Gretna Green is a small village in Scotland, just across the border from England.
Were you to drive through it, you’d barely give it a second glance.
But Gretna Green can make a good claim to being the most romantic spot in the entire British Isles.
Because since the 1750s, young couples have travelled here to elope. Over the years they’ve come on foot, on horseback, in coaches and by train. All to marry their true love away from the disapproving eyes of their families.
In 1754, the English government passed a law banning couples under the age of 21 from marrying without express parental consent.
There were serious penalties to breaking it.
Any clergyman who married an underage couple could expect to be sent to an Australian penal colony.
And the Australia of the 1750s was not the Australia of today. Transportation was a seriously unpleasant prospect for anyone not disposed to scorching heat and backbreaking labour.
But Scotland had a long tradition of permissiveness when it came to marriage. Not only was the legal age 16, the law also allowed for irregular marriages.
This meant that as long as you spoke your vows in front of two witnesses - you were married. It really was this simple. Any member of the public could oversee a ceremony. It took just a few seconds. You would be asked if you were of age and free to marry.
As soon as the law came into effect in England, young couples began crossing the border in search of a quick wedding.
Gretna Green was one of several villages on the border and at first the flow of young people was evenly spread. Lamberton. Paxton Toll. Coldstream Bridge.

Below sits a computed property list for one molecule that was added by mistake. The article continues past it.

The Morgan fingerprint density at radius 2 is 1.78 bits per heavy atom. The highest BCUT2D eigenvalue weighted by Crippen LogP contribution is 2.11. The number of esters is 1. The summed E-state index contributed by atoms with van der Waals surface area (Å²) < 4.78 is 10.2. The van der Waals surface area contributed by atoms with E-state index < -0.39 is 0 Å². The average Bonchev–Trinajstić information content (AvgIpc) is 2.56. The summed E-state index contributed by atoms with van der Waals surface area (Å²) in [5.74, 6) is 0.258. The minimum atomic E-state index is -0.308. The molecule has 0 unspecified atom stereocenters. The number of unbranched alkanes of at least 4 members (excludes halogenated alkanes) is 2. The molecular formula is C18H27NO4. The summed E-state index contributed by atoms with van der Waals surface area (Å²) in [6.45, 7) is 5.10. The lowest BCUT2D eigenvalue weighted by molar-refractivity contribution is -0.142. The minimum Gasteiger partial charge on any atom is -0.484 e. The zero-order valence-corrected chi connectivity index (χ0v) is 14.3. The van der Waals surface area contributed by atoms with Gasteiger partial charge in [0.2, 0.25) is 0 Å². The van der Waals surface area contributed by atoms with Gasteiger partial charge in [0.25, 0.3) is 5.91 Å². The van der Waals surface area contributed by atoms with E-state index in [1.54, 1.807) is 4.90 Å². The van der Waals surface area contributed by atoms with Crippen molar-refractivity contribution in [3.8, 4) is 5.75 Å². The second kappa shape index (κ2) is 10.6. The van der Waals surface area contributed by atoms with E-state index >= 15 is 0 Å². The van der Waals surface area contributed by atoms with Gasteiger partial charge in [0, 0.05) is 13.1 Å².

What made Gretna Green the place for these kinds of wedding was the opening of a major coach line between London to Edinburgh. When couples alighted, one of the first buildings they would have seen was the old blacksmith’s shop. They’d head to the heavy wooden door, knock and be admitted by one of the blacksmiths.
Over the centuries thousands of couples have tied the knot at the anvil, overseen by the blacksmiths. For a small fee they’d conduct the ceremony and provide a certificate. They came to be known as “anvil priests”.
In fact, a “Gretna Green marriage” became the de facto phrase for a wedding held in a different country to get around local law. Over time the government made it harder for English couples to marry in Scotland. But Gretna Green remained a popular destination for the romantically inclined. You can still get married at that same anvil today, where generations of English runaways have spoken their vows.
I have a fascinating pair of artefacts connected with Gretna Green.
One is a blank marriage certificate signed by “anvil priest” Peter Dickson. The other is a postcard of the famous Gretna Green blacksmiths signed by fellow “priest” Richard Rennison.
Discover more about these wonderfully unusual and romantic pieces of British history here.